"With a name like ours people expect us to be a little different," Smith says. "But in terms of the engineering and the design and just the way we do business -- it forces us to be very serious. On the engineering side and the testing side, it's dead serious. Again, with that name you've got to be that way." The company started originally selling oversized fans to cool cows. "Because when a cow is cool, a cow is comfortable and a comfortable cow eats more and produces more milk," Smith says. It expanded to sell industrial-sized fans for large facilities that didn't want the costs associated with cooling large areas. "Those sorts of facilities typically had floor fans, but they take up real estate and they don't get a lot of air and people fight over them," he says. "We introduced to them large ceiling fans." "Once we did that we got an awful lot of attention," Smith explains. "We started getting calls from churches and schools and at the time we told them that this was an industrial product, you're going to hear it, but it was amazing people were so insistent about it, we realized there is a market there." Yes, that's right, even churches were calling Big Ass Fans to purchase their product. "That drove us into the design of a fan that could be used in the commercial space or in schools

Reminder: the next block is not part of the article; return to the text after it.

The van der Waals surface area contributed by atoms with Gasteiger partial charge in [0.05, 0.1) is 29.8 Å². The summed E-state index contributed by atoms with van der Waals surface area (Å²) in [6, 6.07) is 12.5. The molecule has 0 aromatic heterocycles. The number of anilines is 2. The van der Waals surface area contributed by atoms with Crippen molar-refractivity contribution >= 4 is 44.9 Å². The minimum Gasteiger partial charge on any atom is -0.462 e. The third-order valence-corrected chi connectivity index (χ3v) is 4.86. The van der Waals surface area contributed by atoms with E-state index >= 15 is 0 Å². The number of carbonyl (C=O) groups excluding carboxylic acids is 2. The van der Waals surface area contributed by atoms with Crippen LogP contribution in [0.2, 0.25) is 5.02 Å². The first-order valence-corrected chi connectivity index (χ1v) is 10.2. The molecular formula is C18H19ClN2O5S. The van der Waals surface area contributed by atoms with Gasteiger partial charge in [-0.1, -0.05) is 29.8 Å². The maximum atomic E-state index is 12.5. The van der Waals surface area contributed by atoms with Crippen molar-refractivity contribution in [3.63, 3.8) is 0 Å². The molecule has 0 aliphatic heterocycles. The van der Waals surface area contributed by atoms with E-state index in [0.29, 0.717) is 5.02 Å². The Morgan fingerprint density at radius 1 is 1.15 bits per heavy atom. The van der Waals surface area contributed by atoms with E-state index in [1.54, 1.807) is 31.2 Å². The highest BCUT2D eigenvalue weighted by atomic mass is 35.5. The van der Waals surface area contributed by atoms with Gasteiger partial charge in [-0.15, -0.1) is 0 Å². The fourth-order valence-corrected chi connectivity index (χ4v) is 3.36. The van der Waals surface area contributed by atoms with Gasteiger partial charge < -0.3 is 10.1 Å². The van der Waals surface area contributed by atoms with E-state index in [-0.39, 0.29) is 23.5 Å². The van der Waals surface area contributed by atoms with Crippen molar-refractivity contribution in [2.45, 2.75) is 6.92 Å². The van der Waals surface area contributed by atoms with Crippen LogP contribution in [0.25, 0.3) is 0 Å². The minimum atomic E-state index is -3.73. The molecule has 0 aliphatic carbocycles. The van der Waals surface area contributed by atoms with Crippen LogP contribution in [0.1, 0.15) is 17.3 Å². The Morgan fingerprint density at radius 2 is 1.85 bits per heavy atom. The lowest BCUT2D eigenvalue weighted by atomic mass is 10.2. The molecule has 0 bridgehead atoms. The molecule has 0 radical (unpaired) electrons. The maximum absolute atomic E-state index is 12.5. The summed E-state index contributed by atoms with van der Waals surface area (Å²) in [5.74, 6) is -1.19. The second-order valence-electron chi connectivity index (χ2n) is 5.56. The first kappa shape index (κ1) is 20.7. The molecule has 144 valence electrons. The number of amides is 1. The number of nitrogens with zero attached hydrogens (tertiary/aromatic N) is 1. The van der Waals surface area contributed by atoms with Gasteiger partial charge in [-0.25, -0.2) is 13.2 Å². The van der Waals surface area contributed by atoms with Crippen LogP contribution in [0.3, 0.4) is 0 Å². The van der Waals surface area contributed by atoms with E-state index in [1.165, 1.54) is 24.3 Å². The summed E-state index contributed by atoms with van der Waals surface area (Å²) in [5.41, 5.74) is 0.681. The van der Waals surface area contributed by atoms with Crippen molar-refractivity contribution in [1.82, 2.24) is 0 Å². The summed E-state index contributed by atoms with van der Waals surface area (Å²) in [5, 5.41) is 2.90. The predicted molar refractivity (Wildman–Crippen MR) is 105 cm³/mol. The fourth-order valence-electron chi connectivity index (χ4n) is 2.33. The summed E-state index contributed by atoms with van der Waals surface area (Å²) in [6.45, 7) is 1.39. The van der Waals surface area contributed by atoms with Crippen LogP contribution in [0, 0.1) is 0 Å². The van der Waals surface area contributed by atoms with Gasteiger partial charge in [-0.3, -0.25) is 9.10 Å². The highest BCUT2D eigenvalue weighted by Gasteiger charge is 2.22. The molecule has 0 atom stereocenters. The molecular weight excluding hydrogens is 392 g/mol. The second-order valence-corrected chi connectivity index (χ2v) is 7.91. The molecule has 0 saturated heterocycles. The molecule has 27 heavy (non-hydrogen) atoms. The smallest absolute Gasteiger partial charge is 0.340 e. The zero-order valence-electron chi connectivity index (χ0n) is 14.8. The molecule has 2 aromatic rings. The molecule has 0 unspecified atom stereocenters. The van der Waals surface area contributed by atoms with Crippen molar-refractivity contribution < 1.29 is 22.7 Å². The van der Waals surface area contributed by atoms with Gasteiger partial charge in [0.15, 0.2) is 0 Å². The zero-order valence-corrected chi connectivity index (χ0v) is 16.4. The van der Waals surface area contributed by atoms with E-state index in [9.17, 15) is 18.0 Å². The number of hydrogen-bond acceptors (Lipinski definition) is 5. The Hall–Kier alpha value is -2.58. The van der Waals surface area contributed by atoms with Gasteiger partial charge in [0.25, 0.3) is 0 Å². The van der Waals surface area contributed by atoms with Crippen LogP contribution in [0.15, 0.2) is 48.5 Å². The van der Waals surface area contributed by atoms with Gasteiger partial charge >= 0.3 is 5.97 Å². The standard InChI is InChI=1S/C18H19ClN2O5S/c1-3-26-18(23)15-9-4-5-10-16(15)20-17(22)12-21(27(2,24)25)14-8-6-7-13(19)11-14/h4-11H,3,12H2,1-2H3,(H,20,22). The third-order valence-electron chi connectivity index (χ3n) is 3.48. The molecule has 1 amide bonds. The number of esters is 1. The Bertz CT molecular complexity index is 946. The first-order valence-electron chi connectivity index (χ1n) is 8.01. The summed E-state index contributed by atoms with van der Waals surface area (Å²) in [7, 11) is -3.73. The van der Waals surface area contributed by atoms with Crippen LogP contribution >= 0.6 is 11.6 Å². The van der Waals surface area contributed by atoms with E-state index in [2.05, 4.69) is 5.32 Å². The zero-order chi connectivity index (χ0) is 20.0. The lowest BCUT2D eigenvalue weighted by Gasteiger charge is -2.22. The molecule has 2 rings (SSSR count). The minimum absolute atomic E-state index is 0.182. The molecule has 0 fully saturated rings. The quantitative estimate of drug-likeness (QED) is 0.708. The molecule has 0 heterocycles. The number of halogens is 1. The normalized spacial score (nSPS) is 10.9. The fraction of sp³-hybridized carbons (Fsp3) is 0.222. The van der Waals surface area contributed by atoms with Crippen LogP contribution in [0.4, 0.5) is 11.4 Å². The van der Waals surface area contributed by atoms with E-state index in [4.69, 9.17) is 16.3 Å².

260 franchised units in U.S., Canada and U.K. For lawn care management franchise Weed Man being associated with the drug culture is not its intentions nor does it condone any association. Back in the 1970s, founder Desmond Rice even went so far as to refuse to sell the Rolling Stones' Keith Richards a "Weed Man" T-shirt Rice wore to a concert because he didn't want the brand associated with the drug culture, says Jennifer Lemcke, COO of Turf Holdings/Weed Man USA. "Every year we get some drug connotations. It probably helps our Web visits," she says, adding that "we just think the brand and where
High Point, N.C.